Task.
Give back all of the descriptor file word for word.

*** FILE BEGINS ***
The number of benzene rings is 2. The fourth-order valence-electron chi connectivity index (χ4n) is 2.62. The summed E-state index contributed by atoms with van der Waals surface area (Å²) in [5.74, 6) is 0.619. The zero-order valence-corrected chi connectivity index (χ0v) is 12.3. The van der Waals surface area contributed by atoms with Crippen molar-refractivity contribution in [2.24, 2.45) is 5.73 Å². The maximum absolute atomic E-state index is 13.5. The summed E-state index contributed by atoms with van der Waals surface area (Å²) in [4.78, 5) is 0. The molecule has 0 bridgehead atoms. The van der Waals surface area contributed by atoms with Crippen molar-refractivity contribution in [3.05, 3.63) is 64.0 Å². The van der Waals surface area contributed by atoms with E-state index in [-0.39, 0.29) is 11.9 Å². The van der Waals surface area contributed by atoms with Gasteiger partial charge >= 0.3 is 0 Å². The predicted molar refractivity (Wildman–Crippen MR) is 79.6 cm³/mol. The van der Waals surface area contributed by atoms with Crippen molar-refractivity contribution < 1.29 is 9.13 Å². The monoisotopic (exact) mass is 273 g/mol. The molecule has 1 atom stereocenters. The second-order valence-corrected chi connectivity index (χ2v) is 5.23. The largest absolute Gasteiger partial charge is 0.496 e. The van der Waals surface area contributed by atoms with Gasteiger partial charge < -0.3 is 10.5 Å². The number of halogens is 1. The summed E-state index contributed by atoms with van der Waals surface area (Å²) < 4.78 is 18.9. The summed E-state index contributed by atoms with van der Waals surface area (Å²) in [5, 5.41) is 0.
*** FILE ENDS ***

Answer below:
The number of benzene rings is 2. The fourth-order valence-electron chi connectivity index (χ4n) is 2.62. The summed E-state index contributed by atoms with van der Waals surface area (Å²) in [5.74, 6) is 0.619. The zero-order valence-corrected chi connectivity index (χ0v) is 12.3. The van der Waals surface area contributed by atoms with Crippen molar-refractivity contribution in [2.24, 2.45) is 5.73 Å². The maximum absolute atomic E-state index is 13.5. The summed E-state index contributed by atoms with van der Waals surface area (Å²) in [4.78, 5) is 0. The molecule has 0 bridgehead atoms. The van der Waals surface area contributed by atoms with Crippen molar-refractivity contribution in [3.05, 3.63) is 64.0 Å². The van der Waals surface area contributed by atoms with E-state index in [-0.39, 0.29) is 11.9 Å². The van der Waals surface area contributed by atoms with Gasteiger partial charge >= 0.3 is 0 Å². The predicted molar refractivity (Wildman–Crippen MR) is 79.6 cm³/mol. The van der Waals surface area contributed by atoms with Crippen molar-refractivity contribution < 1.29 is 9.13 Å². The monoisotopic (exact) mass is 273 g/mol. The molecule has 1 atom stereocenters. The second-order valence-corrected chi connectivity index (χ2v) is 5.23. The largest absolute Gasteiger partial charge is 0.496 e. The van der Waals surface area contributed by atoms with Gasteiger partial charge < -0.3 is 10.5 Å². The number of halogens is 1. The summed E-state index contributed by atoms with van der Waals surface area (Å²) < 4.78 is 18.9. The summed E-state index contributed by atoms with van der Waals surface area (Å²) in [5, 5.41) is 0.